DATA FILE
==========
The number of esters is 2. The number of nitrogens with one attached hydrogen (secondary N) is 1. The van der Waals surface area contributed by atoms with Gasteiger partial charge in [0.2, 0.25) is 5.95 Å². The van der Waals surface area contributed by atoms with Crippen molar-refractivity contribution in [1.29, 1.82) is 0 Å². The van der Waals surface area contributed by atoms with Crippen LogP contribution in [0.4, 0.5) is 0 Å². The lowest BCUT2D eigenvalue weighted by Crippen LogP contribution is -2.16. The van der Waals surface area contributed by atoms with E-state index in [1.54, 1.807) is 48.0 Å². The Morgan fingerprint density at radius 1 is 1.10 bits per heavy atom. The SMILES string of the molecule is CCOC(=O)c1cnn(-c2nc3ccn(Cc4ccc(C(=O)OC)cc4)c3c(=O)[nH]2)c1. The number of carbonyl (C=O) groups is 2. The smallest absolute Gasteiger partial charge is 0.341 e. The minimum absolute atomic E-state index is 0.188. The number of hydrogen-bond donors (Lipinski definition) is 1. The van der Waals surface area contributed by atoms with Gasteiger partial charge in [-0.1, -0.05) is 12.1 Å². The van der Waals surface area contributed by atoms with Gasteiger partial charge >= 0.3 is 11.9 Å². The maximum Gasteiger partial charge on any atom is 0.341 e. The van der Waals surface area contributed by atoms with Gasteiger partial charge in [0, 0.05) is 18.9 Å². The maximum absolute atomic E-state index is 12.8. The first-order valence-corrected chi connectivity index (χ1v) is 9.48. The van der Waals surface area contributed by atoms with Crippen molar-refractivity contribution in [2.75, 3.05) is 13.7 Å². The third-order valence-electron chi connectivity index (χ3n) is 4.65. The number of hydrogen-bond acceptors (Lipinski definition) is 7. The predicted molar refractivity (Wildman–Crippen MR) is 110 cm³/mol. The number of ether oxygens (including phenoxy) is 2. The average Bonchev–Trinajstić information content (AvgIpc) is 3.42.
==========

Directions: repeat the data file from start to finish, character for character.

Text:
The number of esters is 2. The number of nitrogens with one attached hydrogen (secondary N) is 1. The van der Waals surface area contributed by atoms with Gasteiger partial charge in [0.2, 0.25) is 5.95 Å². The van der Waals surface area contributed by atoms with Crippen molar-refractivity contribution in [1.29, 1.82) is 0 Å². The van der Waals surface area contributed by atoms with Crippen LogP contribution in [0.4, 0.5) is 0 Å². The lowest BCUT2D eigenvalue weighted by Crippen LogP contribution is -2.16. The van der Waals surface area contributed by atoms with E-state index in [1.54, 1.807) is 48.0 Å². The Morgan fingerprint density at radius 1 is 1.10 bits per heavy atom. The SMILES string of the molecule is CCOC(=O)c1cnn(-c2nc3ccn(Cc4ccc(C(=O)OC)cc4)c3c(=O)[nH]2)c1. The number of carbonyl (C=O) groups is 2. The smallest absolute Gasteiger partial charge is 0.341 e. The minimum absolute atomic E-state index is 0.188. The number of hydrogen-bond donors (Lipinski definition) is 1. The van der Waals surface area contributed by atoms with Gasteiger partial charge in [-0.1, -0.05) is 12.1 Å². The van der Waals surface area contributed by atoms with Gasteiger partial charge >= 0.3 is 11.9 Å². The maximum Gasteiger partial charge on any atom is 0.341 e. The van der Waals surface area contributed by atoms with Gasteiger partial charge in [0, 0.05) is 18.9 Å². The maximum absolute atomic E-state index is 12.8. The first-order valence-corrected chi connectivity index (χ1v) is 9.48. The van der Waals surface area contributed by atoms with Crippen molar-refractivity contribution in [2.75, 3.05) is 13.7 Å². The third-order valence-electron chi connectivity index (χ3n) is 4.65. The number of hydrogen-bond acceptors (Lipinski definition) is 7. The predicted molar refractivity (Wildman–Crippen MR) is 110 cm³/mol. The number of ether oxygens (including phenoxy) is 2. The average Bonchev–Trinajstić information content (AvgIpc) is 3.42.